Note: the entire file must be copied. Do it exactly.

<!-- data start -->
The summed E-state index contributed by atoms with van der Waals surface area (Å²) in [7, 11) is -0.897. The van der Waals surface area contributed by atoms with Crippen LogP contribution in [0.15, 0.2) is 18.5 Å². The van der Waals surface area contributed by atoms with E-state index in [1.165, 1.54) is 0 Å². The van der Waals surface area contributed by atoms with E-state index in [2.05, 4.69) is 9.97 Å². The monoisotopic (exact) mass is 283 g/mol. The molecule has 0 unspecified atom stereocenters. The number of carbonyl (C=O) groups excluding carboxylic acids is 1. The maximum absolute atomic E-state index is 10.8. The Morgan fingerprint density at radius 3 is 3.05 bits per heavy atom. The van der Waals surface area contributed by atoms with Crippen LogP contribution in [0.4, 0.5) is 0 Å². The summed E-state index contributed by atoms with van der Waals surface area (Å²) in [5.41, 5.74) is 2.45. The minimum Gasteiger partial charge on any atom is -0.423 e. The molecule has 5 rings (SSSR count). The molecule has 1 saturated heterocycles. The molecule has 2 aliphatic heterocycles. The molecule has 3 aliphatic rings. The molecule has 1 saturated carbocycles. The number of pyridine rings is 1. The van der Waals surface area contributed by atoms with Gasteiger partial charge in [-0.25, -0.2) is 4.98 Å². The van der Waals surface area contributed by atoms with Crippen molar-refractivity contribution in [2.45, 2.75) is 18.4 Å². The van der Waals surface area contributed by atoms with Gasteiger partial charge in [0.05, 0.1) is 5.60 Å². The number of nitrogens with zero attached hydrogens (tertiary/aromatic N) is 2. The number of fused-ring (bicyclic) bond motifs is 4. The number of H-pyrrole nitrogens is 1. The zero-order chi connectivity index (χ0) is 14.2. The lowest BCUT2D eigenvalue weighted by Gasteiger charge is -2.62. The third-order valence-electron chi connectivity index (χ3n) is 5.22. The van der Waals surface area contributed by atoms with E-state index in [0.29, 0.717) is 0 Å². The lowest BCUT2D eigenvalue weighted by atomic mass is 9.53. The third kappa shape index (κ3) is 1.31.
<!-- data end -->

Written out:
The summed E-state index contributed by atoms with van der Waals surface area (Å²) in [7, 11) is -0.897. The van der Waals surface area contributed by atoms with Crippen LogP contribution in [0.15, 0.2) is 18.5 Å². The van der Waals surface area contributed by atoms with E-state index in [1.165, 1.54) is 0 Å². The van der Waals surface area contributed by atoms with E-state index in [2.05, 4.69) is 9.97 Å². The monoisotopic (exact) mass is 283 g/mol. The molecule has 0 unspecified atom stereocenters. The number of carbonyl (C=O) groups excluding carboxylic acids is 1. The maximum absolute atomic E-state index is 10.8. The Morgan fingerprint density at radius 3 is 3.05 bits per heavy atom. The van der Waals surface area contributed by atoms with Crippen LogP contribution in [0.4, 0.5) is 0 Å². The summed E-state index contributed by atoms with van der Waals surface area (Å²) in [5.41, 5.74) is 2.45. The minimum Gasteiger partial charge on any atom is -0.423 e. The molecule has 5 rings (SSSR count). The molecule has 1 saturated heterocycles. The molecule has 2 aliphatic heterocycles. The molecule has 3 aliphatic rings. The molecule has 1 saturated carbocycles. The number of pyridine rings is 1. The van der Waals surface area contributed by atoms with Gasteiger partial charge in [-0.25, -0.2) is 4.98 Å². The van der Waals surface area contributed by atoms with Crippen molar-refractivity contribution in [2.45, 2.75) is 18.4 Å². The van der Waals surface area contributed by atoms with Gasteiger partial charge in [0.05, 0.1) is 5.60 Å². The number of nitrogens with zero attached hydrogens (tertiary/aromatic N) is 2. The number of fused-ring (bicyclic) bond motifs is 4. The number of H-pyrrole nitrogens is 1. The zero-order chi connectivity index (χ0) is 14.2. The lowest BCUT2D eigenvalue weighted by Gasteiger charge is -2.62. The third-order valence-electron chi connectivity index (χ3n) is 5.22. The van der Waals surface area contributed by atoms with E-state index in [0.29, 0.717) is 0 Å². The lowest BCUT2D eigenvalue weighted by atomic mass is 9.53. The third kappa shape index (κ3) is 1.31.